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Successful radioimmunotherapy of established syngeneic rat colon carcinoma with 211At-mAb

Sophie E Eriksson1*, Tom Bäck2, Erika Elgström1, Holger Jensen3, Rune Nilsson1, Sture Lindegren2 and Jan Tennvall14

Author Affiliations

1 Division of Oncology, Department of Clinical Sciences, Lund University, Barngatan 2B, Lund 221 85, Sweden

2 Department of Radiation Physics, Institute of Clinical Sciences, Sahlgrenska Academy, University of Gothenburg, Gothenburg, 413 45, Sweden

3 Cyclotron and PET Unit, Rigshospitalet, Copenhagen, 2100, Denmark

4 Department of Oncology, Skåne University Hospital, Lund, 221 85, Sweden

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EJNMMI Research 2013, 3:23  doi:10.1186/2191-219X-3-23

Published: 4 April 2013



Most carcinomas are prone to metastasize despite successful treatment of the primary tumor. One way to address this clinical challenge may be targeted therapy with α-emitting radionuclides such as astatine-211 (211At). Radioimmunotherapy utilizing α-particle emitting radionuclides is considered especially suitable for the treatment of small cell clusters and single cells, although lesions of different sizes may also be present in the patient. The aim of this study was primarily to evaluate the toxicity and secondarily in vivo efficacy of a 211At-labeled monoclonal antibody (mAb) directed against colon carcinoma with tumor diameters of approximately 10 mm.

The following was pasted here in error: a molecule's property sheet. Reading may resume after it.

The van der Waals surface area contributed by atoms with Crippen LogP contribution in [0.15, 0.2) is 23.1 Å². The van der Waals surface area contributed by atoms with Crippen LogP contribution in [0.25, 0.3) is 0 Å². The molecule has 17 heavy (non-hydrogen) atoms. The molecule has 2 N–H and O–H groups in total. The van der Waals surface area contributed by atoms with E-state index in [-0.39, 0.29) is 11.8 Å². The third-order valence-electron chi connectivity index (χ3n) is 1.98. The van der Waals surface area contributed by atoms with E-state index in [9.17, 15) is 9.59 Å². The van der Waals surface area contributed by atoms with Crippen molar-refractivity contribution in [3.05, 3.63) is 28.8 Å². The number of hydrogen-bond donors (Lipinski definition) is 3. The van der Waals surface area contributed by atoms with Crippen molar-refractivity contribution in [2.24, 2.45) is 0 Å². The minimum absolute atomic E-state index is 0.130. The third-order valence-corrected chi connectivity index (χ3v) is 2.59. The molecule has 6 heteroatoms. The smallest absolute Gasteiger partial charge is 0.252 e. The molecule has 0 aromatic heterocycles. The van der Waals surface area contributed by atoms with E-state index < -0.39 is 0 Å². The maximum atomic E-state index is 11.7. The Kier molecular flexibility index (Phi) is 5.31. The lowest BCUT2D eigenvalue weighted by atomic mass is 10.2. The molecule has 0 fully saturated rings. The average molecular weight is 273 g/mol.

Eighteen rats with subperitoneal syngeneic colon carcinoma were allocated to three groups of six animals together with three healthy rats in each group. The groups were injected intravenously with either 150 μg of unlabeled mAbs (controls) or 2.5 or 5 MBq 211At-mAbs directed towards the Lewis Y antigen expressed on the cell membrane of several carcinomas. Tumor volume, body weight, and blood cell counts were monitored for 100 days after treatment.


Local tumors were non-palpable in five out of six rats after treatment with both activities of 211At-mAbs, compared to one out of six in the control group. At the study end, half of the animals in each group given 211At-BR96 and one animal in the control group were free from disease. Radioimmunotherapy resulted in dose-dependent, transient weight loss and myelotoxicity. Survival was significantly better in the groups receiving targeted alpha therapy than in those receiving unlabeled mAbs.


This study demonstrates the possibility of treating small, solid colon carcinoma tumors with α-emitting radionuclides such as 211At bound to mAbs, with tolerable toxicity.

Radioimmunotherapy; Astatine-211; Targeted alpha therapy; Colon carcinoma